Last week I read (and shared on our facebook page) this article from RealFarmacy.com and it got me thinking about how the alternatives to pads and tampons are not readily known… So many choices!
I personally was unable to find a comprehensive or complete list of the best menstrual protection products available, so I compiled a list of these effective feminine hygiene products and where you can buy them.
Below is a list of…
- What you can use besides expensive tampons and pads
- How much money you could be saving by using reusable products
- How much healthier the alternatives are for you (and the environment)
- Details about each product to help you pick what’s best for you!
Ready? Let’s dive in!
First off, you probably already know what’s wrong with tampons, but just in case you don’t have any clue, let’s go over a few facts that will surprise you:
- They significantly increase the risk of getting Toxic Shock Syndrome which can kill you.
- They are expensive!
- You need to change them at least 4x a day (in order to reduce the risk of TSS)
- Tampons are bleached with chlorine and contain Dioxin, a known carcinogen which has been linked to cancer and endometriosis.
- They absorb more than just blood which can cause vaginal dryness, ulcerating of the vagina and cervix.
- They can cause UTI’s, yeast infections, pain during sexual intercourse and more.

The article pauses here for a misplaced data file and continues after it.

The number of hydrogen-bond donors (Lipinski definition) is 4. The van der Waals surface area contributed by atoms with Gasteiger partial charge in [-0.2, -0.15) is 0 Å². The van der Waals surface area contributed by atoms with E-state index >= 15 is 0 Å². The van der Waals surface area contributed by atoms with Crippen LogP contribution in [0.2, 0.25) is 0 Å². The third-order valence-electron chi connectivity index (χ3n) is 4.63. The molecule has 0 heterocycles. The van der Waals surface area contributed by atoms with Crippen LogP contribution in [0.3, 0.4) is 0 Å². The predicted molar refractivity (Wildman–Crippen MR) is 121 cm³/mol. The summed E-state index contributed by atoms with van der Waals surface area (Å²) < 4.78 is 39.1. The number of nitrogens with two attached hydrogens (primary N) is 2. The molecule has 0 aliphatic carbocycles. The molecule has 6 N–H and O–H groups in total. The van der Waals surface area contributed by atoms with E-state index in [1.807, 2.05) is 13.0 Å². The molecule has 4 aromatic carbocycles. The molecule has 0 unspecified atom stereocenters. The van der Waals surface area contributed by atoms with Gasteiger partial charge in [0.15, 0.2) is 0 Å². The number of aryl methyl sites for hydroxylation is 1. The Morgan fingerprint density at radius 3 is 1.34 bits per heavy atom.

- Disposing of them in landfills is a hazard to the environment for a plethora of reasons.
If you aren’t convinced and you really can’t bear the thought of *not* using tampons, don’t worry, there are alternatives to the standard commercial tampons.
Sea Sponge Tampons
Sea Sponge Tampons are just that – seas sponges. Natural, reusable for up to a year and they do not contain Dioxin or synthetic fibers. They are easy to use, economical, and earth friendly too. From my research it appears that Jade & Pearl Sea Pearls Sea Sponge Tampons are a popular choice although regardless of which seas sponge tampons you decide to purchase, I recommend reading the reviews for the Jade & Pearl ones on Amazon before you decide if they are right for you!!!
Personally, I would not purchase just any seas sponges and start using them as a tampon. Secondly, I would be sure to boil and sterilize them before and after each period. Lastly, from my research I would not recommend them over menstrual cups however, they are considerably safer and more natural than commercial tampons.
If you are looking for a safer alternative to commercial tampons and don’t think that a seas sponge is right for you, follow these guidelines when looking for tampons to purchase.
Look for tampons that…
- are sterilized and whitened by hydrogen peroxide, rather than chlorine.